more than one way to skin a cat...

How you process your im­ages de­pends on your per­sonal pref­er­ence, and the over­all look you’re try­ing to achieve

NPhoto - - Competition -

There’s more than one way to process an im­age, even if you’re look­ing for the same re­sult, but with sub­tle dif­fer­ences. How sub­tle de­pends on your judg­ment. One op­er­a­tion that’s much in de­mand is the twin ad­just­ment of High­lights and Shad­ows to bring out more de­tail. Even this is dis­puted, with some be­liev­ing that too much de­tail tends to be teased out nowa­days sim­ply be­cause it can be (and yes, I think that, too).

In this ar­chi­tec­tural in­te­rior (of an old colo­nial house in Sin­ga­pore) shot with­out any added light­ing, the area behind the stairs is very bright, as it’s bathed in trop­i­cal sun­light. At the same time the top of the stairs fades into dark­ness. It would be good to bring more out of each area, and ACR of­fers three ways to do this.

In the first, us­ing just the Ba­sic win­dow, the High­lights and Shad­ows slid­ers each work on a re­stricted range of tones, low­er­ing or rais­ing the bright­ness ac­cord­ing to which way you drag the slider. Also, sig­nif­i­cantly, they can re­cover ap­par­ently lost de­tail – the High­lights slider, for ex­am­ple, can use in­for­ma­tion in one or two of the three colour chan­nels (red, green, blue) to ‘re­con­struct’ the lost de­tail. Here, used at -100 and +50 re­spec­tively, they do a good job. How­ever (there’s al­ways a how­ever in pro­cess­ing!), if the slid­ers are used too ag­gres­sively, they tend to flat­ten con­trast so much that the end re­sult can have a ‘non-pho­to­graphic’ feel. And again, there’s in­evitably some dis­pute around what ‘looks like’ a pho­to­graph and what ‘looks like’ real­ity ­– a shift­ing quick­sand of an idea if ever there was one!

Next up, an ap­par­ently sim­i­lar tool is available in the Tone Curve win­dow: the Para­met­ric Curve. De­spite its off-put­ting name, this is very sim­ple in use. The tonal range is split into four – High­lights, Lights, Darks and Shad­ows – and by select­ing these one at a time, you can ad­just the Curve smoothly to con­trol each one. De­spite be­ing sim­i­lar to the High­lights and Shad­ows slid­ers that we just used, how­ever, the ef­fect is not quite the same, and the bright sun­lit area beyond the stairs is pale and lack­ing in con­trast.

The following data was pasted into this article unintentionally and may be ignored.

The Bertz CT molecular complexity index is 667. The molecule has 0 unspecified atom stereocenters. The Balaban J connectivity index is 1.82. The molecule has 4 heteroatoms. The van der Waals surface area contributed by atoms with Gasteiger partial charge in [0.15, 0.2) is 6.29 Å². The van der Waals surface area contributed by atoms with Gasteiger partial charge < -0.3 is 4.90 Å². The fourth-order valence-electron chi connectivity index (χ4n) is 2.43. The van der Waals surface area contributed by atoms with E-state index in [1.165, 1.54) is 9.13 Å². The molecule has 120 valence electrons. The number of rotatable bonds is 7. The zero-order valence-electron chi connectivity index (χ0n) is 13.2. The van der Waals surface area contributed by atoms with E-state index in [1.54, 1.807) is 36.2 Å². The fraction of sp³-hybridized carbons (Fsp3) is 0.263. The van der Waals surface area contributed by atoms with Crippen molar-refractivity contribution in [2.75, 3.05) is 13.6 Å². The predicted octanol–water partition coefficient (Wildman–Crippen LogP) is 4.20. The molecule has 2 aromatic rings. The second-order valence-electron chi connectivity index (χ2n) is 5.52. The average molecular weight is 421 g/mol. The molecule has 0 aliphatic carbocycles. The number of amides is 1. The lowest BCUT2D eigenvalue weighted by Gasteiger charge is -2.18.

Last but not least is the more te­dious, but ul­ti­mately more suc­cess­ful, method of select­ing spe­cific ar­eas and then chang­ing their Exposure and Con­trast – the dig­i­tal equiv­a­lent of dodg­ing and burn­ing a neg­a­tive in a dark­room. Us­ing the Ra­dial Fil­ter, which can now be added to or erased with a brush, a to­tal of nine lo­cal ar­eas were in­de­pen­dently ad­justed. This in­volved more work, but gave much more con­trol. The dif­fer­ences are ob­vi­ous when the shots are seen side by side, though per­haps less so when they’re seen one at a time.

The High­lights and Shad­ows slid­ers use lo­cal tone map­ping, and are ef­fec­tive, but at the cost of di­lut­ing the con­trast

Us­ing the Tone Curve achieves a ‘pho­to­graphic’ re­sult, but it can’t han­dle

lo­cal con­trast in shad­ows and high­lights

Here’s the im­age as shot: the top of the stairs is very dark, los­ing de­tail, while the area through the door is over-bright

Work­ing in­di­vid­u­ally on nine lo­cal ar­eas se­lected with the Ra­dial Fil­ter brings out

the de­tail in shad­ows and high­lights

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